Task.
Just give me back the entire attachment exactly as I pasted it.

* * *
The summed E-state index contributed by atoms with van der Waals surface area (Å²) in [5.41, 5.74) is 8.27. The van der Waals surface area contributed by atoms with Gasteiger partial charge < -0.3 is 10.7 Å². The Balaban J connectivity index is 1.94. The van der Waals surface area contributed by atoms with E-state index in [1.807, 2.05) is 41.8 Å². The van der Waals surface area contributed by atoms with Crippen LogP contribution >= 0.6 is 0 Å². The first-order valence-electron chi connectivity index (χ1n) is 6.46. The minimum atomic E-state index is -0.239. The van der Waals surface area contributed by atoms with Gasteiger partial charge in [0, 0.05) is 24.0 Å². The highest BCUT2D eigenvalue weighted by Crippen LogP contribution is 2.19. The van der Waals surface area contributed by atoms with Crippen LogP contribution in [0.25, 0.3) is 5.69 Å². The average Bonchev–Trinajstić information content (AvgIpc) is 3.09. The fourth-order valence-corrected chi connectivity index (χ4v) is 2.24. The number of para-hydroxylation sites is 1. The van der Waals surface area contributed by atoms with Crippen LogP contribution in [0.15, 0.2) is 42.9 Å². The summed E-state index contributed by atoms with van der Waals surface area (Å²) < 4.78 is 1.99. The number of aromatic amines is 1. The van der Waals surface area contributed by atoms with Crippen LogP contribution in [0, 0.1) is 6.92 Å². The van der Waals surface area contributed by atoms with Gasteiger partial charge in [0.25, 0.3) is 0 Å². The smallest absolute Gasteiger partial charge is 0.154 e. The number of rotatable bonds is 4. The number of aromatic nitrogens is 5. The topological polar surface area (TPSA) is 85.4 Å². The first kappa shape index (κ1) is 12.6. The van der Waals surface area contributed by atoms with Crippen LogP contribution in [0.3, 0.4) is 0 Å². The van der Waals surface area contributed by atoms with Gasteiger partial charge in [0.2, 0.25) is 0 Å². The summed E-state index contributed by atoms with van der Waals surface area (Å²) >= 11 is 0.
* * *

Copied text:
The summed E-state index contributed by atoms with van der Waals surface area (Å²) in [5.41, 5.74) is 8.27. The van der Waals surface area contributed by atoms with Gasteiger partial charge < -0.3 is 10.7 Å². The Balaban J connectivity index is 1.94. The van der Waals surface area contributed by atoms with E-state index in [1.807, 2.05) is 41.8 Å². The van der Waals surface area contributed by atoms with Crippen LogP contribution >= 0.6 is 0 Å². The first-order valence-electron chi connectivity index (χ1n) is 6.46. The minimum atomic E-state index is -0.239. The van der Waals surface area contributed by atoms with Gasteiger partial charge in [0, 0.05) is 24.0 Å². The highest BCUT2D eigenvalue weighted by Crippen LogP contribution is 2.19. The van der Waals surface area contributed by atoms with Crippen LogP contribution in [0.25, 0.3) is 5.69 Å². The average Bonchev–Trinajstić information content (AvgIpc) is 3.09. The fourth-order valence-corrected chi connectivity index (χ4v) is 2.24. The number of para-hydroxylation sites is 1. The van der Waals surface area contributed by atoms with Crippen LogP contribution in [0.15, 0.2) is 42.9 Å². The summed E-state index contributed by atoms with van der Waals surface area (Å²) < 4.78 is 1.99. The number of aromatic amines is 1. The van der Waals surface area contributed by atoms with Crippen LogP contribution in [0, 0.1) is 6.92 Å². The van der Waals surface area contributed by atoms with Gasteiger partial charge in [0.25, 0.3) is 0 Å². The smallest absolute Gasteiger partial charge is 0.154 e. The number of rotatable bonds is 4. The number of aromatic nitrogens is 5. The topological polar surface area (TPSA) is 85.4 Å². The first kappa shape index (κ1) is 12.6. The van der Waals surface area contributed by atoms with Crippen LogP contribution in [0.3, 0.4) is 0 Å². The van der Waals surface area contributed by atoms with Gasteiger partial charge in [0.2, 0.25) is 0 Å². The summed E-state index contributed by atoms with van der Waals surface area (Å²) >= 11 is 0.